The Great Gatsby – Written by F Scott Fitzgerald – Movie Directed by Baz Luhrmann
Most of us know the name, an American classic crafted by Fitzgerald in the 1920’s. A story of greed, corruption, excess and lives unfulfilled. The central figure is Jay Gatsby, a playboy millionaire who hosts wild parties every weekend at his mansion in West Egg.
The question is why, when he is rarely seen by his guests who come to the parties to marvel at his extravagance and speculate as to how he has acquired his fortune.
I finished reading, The Great Gatsby Wednesday night and saw the movie Thursday morning. Baz Luhrmann’s seamless adaption from the book into the movie created for me a most powerful inner feeling of satisfaction.
So often the correlation between the screenplay and the book is scant at least. But here Mr Luhrmann has faithfully stayed true and his interpretation is a beautiful adaption where the words and actions follow precisely, as if each scene was a page torn from the original manuscript.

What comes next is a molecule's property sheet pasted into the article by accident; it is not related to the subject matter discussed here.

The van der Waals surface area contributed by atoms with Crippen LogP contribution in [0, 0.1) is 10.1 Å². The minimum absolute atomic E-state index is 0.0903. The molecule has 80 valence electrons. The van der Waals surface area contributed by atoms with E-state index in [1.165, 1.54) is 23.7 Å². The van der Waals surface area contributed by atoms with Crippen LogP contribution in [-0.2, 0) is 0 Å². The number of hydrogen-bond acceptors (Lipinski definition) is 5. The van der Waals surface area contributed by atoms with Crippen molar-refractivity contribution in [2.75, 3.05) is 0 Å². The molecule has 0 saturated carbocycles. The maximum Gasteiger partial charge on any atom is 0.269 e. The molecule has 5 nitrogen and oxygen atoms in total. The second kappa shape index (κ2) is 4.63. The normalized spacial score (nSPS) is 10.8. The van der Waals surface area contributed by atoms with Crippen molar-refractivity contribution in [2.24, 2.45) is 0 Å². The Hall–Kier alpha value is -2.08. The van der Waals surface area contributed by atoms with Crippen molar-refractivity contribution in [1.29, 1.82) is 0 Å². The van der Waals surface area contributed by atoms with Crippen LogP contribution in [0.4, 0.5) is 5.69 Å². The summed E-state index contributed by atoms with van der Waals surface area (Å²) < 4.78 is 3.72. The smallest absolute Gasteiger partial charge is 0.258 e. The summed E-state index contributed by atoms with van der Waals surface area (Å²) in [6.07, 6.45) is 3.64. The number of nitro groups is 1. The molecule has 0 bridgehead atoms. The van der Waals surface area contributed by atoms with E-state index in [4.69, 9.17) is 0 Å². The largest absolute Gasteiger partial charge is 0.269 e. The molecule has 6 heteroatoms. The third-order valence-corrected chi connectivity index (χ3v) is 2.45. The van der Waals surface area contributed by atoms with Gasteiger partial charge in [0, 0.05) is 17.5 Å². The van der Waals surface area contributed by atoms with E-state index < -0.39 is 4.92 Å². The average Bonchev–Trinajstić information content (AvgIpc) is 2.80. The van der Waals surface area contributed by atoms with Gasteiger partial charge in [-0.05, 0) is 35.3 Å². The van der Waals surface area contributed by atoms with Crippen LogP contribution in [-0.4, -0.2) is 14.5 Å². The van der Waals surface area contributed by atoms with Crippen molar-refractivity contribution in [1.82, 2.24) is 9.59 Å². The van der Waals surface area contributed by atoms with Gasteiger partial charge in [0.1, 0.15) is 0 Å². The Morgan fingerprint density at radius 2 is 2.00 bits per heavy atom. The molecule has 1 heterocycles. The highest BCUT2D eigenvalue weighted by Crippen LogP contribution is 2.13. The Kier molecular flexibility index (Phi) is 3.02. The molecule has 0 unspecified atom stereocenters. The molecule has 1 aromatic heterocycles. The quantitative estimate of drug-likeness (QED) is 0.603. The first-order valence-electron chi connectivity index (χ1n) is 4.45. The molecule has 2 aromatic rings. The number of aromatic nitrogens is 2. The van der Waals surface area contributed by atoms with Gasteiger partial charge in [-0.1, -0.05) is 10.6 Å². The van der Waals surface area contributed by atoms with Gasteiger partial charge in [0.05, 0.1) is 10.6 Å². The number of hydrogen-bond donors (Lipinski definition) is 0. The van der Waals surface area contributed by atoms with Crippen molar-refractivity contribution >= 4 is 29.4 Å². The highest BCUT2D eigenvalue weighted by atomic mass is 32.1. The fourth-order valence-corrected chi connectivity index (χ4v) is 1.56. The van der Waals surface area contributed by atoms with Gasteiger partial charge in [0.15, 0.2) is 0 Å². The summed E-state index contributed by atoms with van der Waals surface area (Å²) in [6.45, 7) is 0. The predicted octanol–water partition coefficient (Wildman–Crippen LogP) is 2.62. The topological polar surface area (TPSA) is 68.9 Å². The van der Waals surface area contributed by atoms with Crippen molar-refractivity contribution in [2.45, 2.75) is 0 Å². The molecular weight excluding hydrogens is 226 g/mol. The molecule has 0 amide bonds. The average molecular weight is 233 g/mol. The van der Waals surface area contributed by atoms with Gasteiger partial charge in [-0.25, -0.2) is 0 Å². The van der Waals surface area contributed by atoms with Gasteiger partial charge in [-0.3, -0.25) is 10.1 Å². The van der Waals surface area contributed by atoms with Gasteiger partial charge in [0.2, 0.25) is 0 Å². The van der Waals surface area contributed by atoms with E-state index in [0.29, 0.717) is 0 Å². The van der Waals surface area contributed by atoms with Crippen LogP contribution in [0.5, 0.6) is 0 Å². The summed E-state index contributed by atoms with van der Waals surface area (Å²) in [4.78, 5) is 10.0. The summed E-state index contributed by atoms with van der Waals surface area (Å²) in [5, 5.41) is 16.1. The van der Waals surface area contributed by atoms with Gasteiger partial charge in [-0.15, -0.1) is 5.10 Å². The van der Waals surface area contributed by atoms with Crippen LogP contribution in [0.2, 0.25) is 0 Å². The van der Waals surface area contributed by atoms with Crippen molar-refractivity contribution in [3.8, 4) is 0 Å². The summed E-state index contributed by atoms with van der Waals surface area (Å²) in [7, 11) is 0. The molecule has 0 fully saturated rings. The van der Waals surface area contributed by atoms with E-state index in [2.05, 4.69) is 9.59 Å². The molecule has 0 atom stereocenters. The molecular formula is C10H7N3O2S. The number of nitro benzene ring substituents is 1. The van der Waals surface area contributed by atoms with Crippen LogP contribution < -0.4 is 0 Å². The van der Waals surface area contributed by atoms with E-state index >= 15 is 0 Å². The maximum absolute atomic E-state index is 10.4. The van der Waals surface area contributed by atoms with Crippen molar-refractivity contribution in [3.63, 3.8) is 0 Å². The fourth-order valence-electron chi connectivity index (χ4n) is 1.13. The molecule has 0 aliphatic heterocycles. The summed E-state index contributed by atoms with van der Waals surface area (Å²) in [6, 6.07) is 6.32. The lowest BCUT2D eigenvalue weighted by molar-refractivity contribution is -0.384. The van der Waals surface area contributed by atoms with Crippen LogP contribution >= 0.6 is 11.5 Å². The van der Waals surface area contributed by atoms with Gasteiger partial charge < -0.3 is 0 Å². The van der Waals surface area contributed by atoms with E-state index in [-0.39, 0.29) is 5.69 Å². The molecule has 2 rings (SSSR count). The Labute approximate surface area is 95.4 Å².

The story is narrated by Nick Carraway, a Yale graduate and World War 1 veteran. The setting is New York in 1922. This was a time in America’s history of economic prosperity where the Stock Market crash and the Great Depression were still years away.
The jazz age meant fast cars, new money, wild partying and easy living. Decadence and rebellion were the indulgences of the New York set.
The movie is wild, fast paced and colourful. The set designs and costumes a visual feast taking you away to a world and a time not seen since. The music, dancing and cast is simultaneously spectacular, brilliant and overwhelmingly awe inspiring.
Leonardo DiCaprio is Gatsby. His intensity and vulnerability is as Fitzgerald intended; a man whose life ambition is to win back his beautiful Daisy, at any cost. But that cost is too high and as the book and the movie show, you don’t always get what you want.
No matter your age, The Great Gatsby is a wonderful read and a masterful movie whose story will never leave you. Take the ride, watch for the green light flashing across the water and as Nick’s final words say both in the book and the movie, ‘So we beat on, boats against the current, borne back ceaselessly into the past.’